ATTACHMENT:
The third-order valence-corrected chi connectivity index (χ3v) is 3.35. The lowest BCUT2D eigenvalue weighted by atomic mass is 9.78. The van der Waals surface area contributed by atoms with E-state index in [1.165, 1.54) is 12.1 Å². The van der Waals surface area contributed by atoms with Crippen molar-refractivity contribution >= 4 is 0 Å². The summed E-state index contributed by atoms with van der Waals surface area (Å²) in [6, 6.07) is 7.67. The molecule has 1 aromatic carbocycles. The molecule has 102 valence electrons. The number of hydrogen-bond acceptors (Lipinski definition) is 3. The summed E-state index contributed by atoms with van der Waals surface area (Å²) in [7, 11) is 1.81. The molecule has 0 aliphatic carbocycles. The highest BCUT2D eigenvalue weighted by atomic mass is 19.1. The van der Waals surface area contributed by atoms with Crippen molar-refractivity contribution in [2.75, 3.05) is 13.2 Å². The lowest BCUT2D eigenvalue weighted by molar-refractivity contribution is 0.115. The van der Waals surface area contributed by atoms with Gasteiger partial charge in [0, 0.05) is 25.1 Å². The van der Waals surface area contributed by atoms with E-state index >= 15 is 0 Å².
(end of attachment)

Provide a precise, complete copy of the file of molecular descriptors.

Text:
The third-order valence-corrected chi connectivity index (χ3v) is 3.35. The lowest BCUT2D eigenvalue weighted by atomic mass is 9.78. The van der Waals surface area contributed by atoms with E-state index in [1.165, 1.54) is 12.1 Å². The van der Waals surface area contributed by atoms with Crippen molar-refractivity contribution >= 4 is 0 Å². The summed E-state index contributed by atoms with van der Waals surface area (Å²) in [6, 6.07) is 7.67. The molecule has 1 aromatic carbocycles. The molecule has 102 valence electrons. The number of hydrogen-bond acceptors (Lipinski definition) is 3. The summed E-state index contributed by atoms with van der Waals surface area (Å²) in [7, 11) is 1.81. The molecule has 0 aliphatic carbocycles. The highest BCUT2D eigenvalue weighted by atomic mass is 19.1. The van der Waals surface area contributed by atoms with Crippen molar-refractivity contribution in [2.75, 3.05) is 13.2 Å². The lowest BCUT2D eigenvalue weighted by molar-refractivity contribution is 0.115. The van der Waals surface area contributed by atoms with Gasteiger partial charge in [0, 0.05) is 25.1 Å². The van der Waals surface area contributed by atoms with E-state index >= 15 is 0 Å².